Hi----you can call me, Perdy, which is short for Perdita. I know----you are wondering why a dog would bother to write a blog. Well----you better get used to it, because after many requests to my owners,' Rio and  Neil, I have decided to step out, to put myself  'out there,' so to speak, and tell my story. OK---I have to 'piggy back' on Neil's Blog, but doggies have yet to attain full rights in New Zealand. 'They' are still working on stuff like medical cannabis, dirty rivers, and housing issues, so I guess the hairy members of the populace will just have to join the line of others wanting to push their barrows.

It's hard to know where to start because a great deal of water, clean and polluted, has gone under the bridge and I am not even halfway to the rainbow bridge yet. I vaguely remember my first few months in this crazy world. I think I was born in Meremere, a tiny little village to the south of Auckland. I DO remember being carried down a long steep driveway (well that's what it seemed like to me before I learned to escape up that same drive, months later!)
My new life began and oh what a life it's been! Not just for me, but for the two daddies in my life. Yeah, I figured that one out pretty damned quick. There was no way I could play off  'Mum and Dad!'  I know I'm using 'quite educated dogie-talk,' but one thing I have learned in my seven short years; that is not to patronize my readers, using language from the crib! Don't worry---I am more than capable of using 'barks from the gutter,' so BE PREPARED!
Those first few nights in the little flat in Mt Roskill, Auckland were really strange for me. Gone were my brothers and sisters, although, I had heard that I was the 'runt of the litter,' and that meant always being at the back of the line when it came to----everything. Yes, those big hairy siblings ignored me, unless I was in the way! You could say I had issues, right from the start, but I prefer to say, it 'prepared me for what was about to come!'
That first night in ingrained in my memory---that endless night: new smells, sounds no warm bodies to snuggle up against. Yeah, those brothers and sisters WERE good for something. I cried and even though my dads came to check o me in that little crate, I still felt deserted. I didn't understand the strange way they spoke---that was a skill. yet to be learned, but doggie oh doggie, I caught on fast!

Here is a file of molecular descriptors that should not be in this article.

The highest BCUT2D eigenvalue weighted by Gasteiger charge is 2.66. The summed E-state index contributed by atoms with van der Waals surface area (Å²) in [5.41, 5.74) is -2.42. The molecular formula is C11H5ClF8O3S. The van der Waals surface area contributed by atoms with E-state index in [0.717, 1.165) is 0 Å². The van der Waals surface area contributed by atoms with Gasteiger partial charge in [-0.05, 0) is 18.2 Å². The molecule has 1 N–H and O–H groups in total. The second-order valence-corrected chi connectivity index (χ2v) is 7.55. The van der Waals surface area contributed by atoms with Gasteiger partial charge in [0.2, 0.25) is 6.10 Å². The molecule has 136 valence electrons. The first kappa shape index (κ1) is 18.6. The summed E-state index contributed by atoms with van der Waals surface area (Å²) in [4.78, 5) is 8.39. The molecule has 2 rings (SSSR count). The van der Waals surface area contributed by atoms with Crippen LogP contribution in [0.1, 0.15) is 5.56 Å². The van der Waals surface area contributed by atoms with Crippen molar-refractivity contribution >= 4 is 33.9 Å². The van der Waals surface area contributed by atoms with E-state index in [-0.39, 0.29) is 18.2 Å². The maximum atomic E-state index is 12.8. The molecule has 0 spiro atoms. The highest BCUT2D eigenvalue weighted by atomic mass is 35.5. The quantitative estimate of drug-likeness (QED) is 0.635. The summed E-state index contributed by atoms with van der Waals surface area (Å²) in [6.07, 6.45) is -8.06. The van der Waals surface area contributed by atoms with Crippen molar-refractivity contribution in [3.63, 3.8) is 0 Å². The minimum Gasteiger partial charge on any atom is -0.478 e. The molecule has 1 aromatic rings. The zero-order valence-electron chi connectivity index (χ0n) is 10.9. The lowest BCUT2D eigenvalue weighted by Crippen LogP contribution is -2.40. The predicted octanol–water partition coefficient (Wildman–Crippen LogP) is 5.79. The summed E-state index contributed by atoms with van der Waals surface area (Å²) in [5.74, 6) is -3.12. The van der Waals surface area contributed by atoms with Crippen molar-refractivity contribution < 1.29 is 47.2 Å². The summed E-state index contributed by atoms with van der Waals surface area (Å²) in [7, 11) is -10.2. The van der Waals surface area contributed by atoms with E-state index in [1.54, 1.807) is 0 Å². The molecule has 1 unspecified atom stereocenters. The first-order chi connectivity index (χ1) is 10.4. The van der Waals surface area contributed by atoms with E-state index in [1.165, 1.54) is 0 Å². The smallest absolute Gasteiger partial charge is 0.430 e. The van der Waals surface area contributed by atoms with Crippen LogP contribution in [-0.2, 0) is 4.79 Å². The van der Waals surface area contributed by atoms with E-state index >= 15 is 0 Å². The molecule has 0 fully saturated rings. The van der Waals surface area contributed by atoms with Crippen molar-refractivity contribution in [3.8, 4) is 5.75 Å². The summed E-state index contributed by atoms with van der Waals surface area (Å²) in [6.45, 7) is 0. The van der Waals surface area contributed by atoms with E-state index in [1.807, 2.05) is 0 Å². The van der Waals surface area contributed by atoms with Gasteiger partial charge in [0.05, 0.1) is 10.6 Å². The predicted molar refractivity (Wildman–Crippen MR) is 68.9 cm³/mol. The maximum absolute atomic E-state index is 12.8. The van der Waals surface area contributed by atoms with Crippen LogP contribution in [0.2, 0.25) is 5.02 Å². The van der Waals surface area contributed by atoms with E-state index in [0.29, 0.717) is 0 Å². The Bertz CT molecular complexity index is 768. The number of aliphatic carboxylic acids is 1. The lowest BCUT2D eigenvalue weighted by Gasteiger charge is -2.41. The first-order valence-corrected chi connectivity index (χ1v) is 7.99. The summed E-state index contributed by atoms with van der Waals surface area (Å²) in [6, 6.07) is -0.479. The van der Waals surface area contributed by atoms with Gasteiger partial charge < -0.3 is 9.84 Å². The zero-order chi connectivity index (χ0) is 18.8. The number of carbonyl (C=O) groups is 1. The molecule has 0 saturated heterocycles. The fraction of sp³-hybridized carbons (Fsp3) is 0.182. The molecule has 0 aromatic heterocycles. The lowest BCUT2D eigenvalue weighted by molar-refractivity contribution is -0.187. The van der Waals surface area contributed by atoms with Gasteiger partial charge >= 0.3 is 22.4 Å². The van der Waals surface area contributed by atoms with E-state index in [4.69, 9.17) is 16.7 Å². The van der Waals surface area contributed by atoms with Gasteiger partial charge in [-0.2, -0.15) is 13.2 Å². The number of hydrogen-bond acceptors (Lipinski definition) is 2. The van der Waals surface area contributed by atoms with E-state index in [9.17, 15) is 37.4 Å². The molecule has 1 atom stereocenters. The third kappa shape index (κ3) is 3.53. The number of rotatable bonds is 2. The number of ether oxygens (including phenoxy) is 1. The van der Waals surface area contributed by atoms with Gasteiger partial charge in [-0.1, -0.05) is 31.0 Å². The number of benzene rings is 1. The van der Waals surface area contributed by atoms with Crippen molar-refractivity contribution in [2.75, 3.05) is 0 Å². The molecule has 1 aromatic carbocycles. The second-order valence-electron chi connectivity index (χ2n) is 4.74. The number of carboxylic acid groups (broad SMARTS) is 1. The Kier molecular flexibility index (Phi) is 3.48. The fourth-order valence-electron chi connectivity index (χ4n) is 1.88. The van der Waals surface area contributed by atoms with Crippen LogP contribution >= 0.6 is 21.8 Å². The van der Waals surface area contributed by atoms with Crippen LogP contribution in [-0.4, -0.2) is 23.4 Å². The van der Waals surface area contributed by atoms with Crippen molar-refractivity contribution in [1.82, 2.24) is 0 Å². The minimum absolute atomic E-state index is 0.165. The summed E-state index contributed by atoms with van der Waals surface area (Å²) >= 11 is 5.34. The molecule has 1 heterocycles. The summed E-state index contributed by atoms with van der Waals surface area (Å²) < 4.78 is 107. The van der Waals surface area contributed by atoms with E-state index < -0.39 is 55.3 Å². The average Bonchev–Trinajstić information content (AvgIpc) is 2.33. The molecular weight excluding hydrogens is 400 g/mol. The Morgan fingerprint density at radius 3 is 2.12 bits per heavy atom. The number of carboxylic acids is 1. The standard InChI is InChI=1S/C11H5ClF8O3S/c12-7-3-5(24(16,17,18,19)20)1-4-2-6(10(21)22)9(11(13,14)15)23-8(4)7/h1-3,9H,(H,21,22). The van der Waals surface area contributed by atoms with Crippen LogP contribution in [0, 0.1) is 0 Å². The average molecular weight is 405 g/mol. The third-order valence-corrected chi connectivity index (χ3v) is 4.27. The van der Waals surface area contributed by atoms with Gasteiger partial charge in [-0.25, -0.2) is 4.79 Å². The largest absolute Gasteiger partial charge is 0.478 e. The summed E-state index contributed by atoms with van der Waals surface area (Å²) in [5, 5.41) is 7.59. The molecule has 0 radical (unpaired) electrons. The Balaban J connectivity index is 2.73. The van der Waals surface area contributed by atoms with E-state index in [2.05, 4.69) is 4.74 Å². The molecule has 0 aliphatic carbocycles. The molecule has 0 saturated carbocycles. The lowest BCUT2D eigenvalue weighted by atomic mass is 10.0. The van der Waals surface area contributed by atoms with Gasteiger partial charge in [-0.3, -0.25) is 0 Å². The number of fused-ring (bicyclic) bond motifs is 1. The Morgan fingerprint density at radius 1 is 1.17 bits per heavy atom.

Morning came and I had only pooped a few times in the corner of my crate. I hated that. Widdling---well I had no control of that, at that time and I didn't really care. My dads made a huge fuss of me. That was when I figured that, 'this was all up to me!'  I was the center of attention, the focus for everything in the house. There was an issue, though---I WAS NOT ALONE. There was another creature in the home---a hairy thing that did not bark. It was huge (Hey---I was only tiny at ten weeks of age!) and it kept staring at me. I stood just outside my crate and I am sure it wanted to eat me.
It had a name---CAT and a second name---Jasmine. I learned much later that Jasmine is the name of a nice smelling flower.  Yeah right! My dads did not know then, butI had a plan. If that cat didn;t stop looking at me, I was going to need to assert my position in the home. BUT---I also figured that time is like a piece of string and my story with my two dads was also an unknown quantity in those first few months.
I'm tired now and I need a rest. There will be much more to follow!